Peter Singer

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Peter Singer (in full, Peter Albert David Singer) AC (born 6 July 1946), is an Australian moral philosopher and Emeritus Ira W. DeCamp Professor of Bioethics at Princeton University. He specialises in applied ethics, approaching the subject from a secular, utilitarian perspective. He most famously wrote the book Animal Liberation (1975), and in 2005, The Sydney Morning Herald placed him among Australia's ten most influential public intellectuals.[1]

Among MAPs, AAMs, pro-paraphile activists and their allies, Peter Singer is known for expressing skeptical views around the alleged harmfulness of some forms of human / non-human sexual contact, especially when contact is initiated by the non-human animal and does no demonstrable physical harm to the animal's body. He famously expressed this stance in a review of the book Dearest Pet: On Bestiality by Midas Dekkers, in an infamous piece titled "Heavy Petting" (2001).[2] The piece has been used as a catalyst for philosophy academics to debate bestiality, with some strongly criticizing,[3] and some conceding parts of Singer's arguments.[4] Later discussions in scholarship have tended to be more neutral,[5][6] and even supportive.[7] Singer is also known for co-founding of the Journal of Controversial Ideas. Controversial Ideas has published the The Pedophile as a Human Being: An Autoethnography for the Recognition of a Marginalized Sexual Orientation[8] - an autoethnography of an individual with largely hebephilic desires - and later Zoophilia Is Morally Permissible (Bensto, 2023),[9] the latter of which received massive media attention / exposure with at least 1 million people having seen Singer's twitter post about the article.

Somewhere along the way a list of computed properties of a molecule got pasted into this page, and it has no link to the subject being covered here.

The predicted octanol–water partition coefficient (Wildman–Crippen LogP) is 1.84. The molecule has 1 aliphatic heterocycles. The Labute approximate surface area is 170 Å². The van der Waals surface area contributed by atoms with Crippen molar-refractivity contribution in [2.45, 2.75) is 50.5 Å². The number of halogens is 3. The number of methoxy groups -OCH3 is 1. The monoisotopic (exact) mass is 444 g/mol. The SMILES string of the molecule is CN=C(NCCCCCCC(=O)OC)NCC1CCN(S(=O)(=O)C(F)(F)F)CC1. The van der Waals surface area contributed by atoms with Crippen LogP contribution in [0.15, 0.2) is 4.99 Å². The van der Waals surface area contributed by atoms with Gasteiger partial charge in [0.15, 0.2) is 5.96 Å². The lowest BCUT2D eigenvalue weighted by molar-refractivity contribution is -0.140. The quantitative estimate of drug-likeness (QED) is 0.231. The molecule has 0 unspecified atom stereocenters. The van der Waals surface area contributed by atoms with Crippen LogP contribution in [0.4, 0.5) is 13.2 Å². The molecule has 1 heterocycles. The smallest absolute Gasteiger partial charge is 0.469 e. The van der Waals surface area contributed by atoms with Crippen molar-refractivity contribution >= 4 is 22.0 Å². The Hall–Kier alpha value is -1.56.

1. Visontay, Michael (12 March 2005). "Australia's top 100 public intellectuals". The Sydney Morning Herald.
  2. Peter Singer, Heavy Petting. (Nerve, 2001).
  3. Piers Beirne. (2001). Peter Singer's "Heavy Petting" and the Politics of Animal Sexual Assault. Critical Criminology 10, pp. 43–55. (Sci-hub link).
  4. E.g. Neil Levy. (Fall 2003). What (if Anything) Is Wrong with Bestiality? in Journal of Social Philosophy, Vol. 34 No. 3, pp. 444–456. (Sci-hub link).
  5. See especially: Joanna Bourke, Loving Animals: On Bestiality, Zoophilia and Post-Human Love (University of Chicago Press, 2020).
  6. Bassano, G. (2018). Bestialitatis and the New Ethics on “Human” Animals. Int J Semiot Law 31, 659–675.
  7. Bensto, F. (2023). Zoophilia Is Morally Permissible. Journal of Controversial Ideas, 3(2), 5.
  8. Vaerwaeter, B. (pseudonym) The Pedophile as a Human Being: An Autoethnography for the Recognition of a Marginalized Sexual Orientation. Journal of Controversial Ideas 2022, 2(1), 3; doi:10.35995/jci02010003.
  9. Op. cit. above.